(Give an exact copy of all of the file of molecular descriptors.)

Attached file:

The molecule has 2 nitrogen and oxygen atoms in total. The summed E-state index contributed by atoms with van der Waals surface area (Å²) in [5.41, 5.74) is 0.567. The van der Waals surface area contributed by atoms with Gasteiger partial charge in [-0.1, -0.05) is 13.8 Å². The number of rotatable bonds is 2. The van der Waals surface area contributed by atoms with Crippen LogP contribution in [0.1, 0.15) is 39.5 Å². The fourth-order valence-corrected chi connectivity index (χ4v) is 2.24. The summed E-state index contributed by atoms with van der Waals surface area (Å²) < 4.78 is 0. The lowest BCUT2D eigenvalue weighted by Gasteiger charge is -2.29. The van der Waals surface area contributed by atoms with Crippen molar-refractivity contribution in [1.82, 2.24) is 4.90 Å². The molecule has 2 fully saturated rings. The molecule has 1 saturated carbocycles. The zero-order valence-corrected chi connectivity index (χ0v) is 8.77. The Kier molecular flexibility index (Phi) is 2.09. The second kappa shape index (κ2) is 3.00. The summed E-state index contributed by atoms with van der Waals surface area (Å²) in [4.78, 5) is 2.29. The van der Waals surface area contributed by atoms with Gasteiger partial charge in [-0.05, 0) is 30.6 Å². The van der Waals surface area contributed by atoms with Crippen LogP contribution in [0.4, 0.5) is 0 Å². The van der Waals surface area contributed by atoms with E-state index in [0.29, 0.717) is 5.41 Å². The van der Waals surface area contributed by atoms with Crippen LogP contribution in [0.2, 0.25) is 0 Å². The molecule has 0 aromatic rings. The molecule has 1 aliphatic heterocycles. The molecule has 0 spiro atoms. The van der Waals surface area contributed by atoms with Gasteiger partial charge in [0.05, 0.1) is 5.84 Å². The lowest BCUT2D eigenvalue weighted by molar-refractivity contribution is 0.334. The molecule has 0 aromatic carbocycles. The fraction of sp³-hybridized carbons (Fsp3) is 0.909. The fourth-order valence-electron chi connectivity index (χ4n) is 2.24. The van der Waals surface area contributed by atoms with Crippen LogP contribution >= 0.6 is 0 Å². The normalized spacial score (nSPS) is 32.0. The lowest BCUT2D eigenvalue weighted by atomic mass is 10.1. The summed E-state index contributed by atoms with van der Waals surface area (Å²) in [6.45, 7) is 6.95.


The molecule has 2 nitrogen and oxygen atoms in total. The summed E-state index contributed by atoms with van der Waals surface area (Å²) in [5.41, 5.74) is 0.567. The van der Waals surface area contributed by atoms with Gasteiger partial charge in [-0.1, -0.05) is 13.8 Å². The number of rotatable bonds is 2. The van der Waals surface area contributed by atoms with Crippen LogP contribution in [0.1, 0.15) is 39.5 Å². The fourth-order valence-corrected chi connectivity index (χ4v) is 2.24. The summed E-state index contributed by atoms with van der Waals surface area (Å²) < 4.78 is 0. The lowest BCUT2D eigenvalue weighted by Gasteiger charge is -2.29. The van der Waals surface area contributed by atoms with Crippen molar-refractivity contribution in [1.82, 2.24) is 4.90 Å². The molecule has 2 fully saturated rings. The molecule has 1 saturated carbocycles. The zero-order valence-corrected chi connectivity index (χ0v) is 8.77. The Kier molecular flexibility index (Phi) is 2.09. The second kappa shape index (κ2) is 3.00. The summed E-state index contributed by atoms with van der Waals surface area (Å²) in [4.78, 5) is 2.29. The van der Waals surface area contributed by atoms with Gasteiger partial charge in [-0.05, 0) is 30.6 Å². The van der Waals surface area contributed by atoms with Crippen LogP contribution in [0.4, 0.5) is 0 Å². The van der Waals surface area contributed by atoms with E-state index in [0.29, 0.717) is 5.41 Å². The van der Waals surface area contributed by atoms with Crippen LogP contribution in [0.2, 0.25) is 0 Å². The molecule has 0 aromatic rings. The molecule has 1 aliphatic heterocycles. The molecule has 0 spiro atoms. The van der Waals surface area contributed by atoms with Gasteiger partial charge in [0.05, 0.1) is 5.84 Å². The lowest BCUT2D eigenvalue weighted by molar-refractivity contribution is 0.334. The molecule has 0 aromatic carbocycles. The fraction of sp³-hybridized carbons (Fsp3) is 0.909. The fourth-order valence-electron chi connectivity index (χ4n) is 2.24. The van der Waals surface area contributed by atoms with Crippen LogP contribution >= 0.6 is 0 Å². The normalized spacial score (nSPS) is 32.0. The lowest BCUT2D eigenvalue weighted by atomic mass is 10.1. The summed E-state index contributed by atoms with van der Waals surface area (Å²) in [6.45, 7) is 6.95.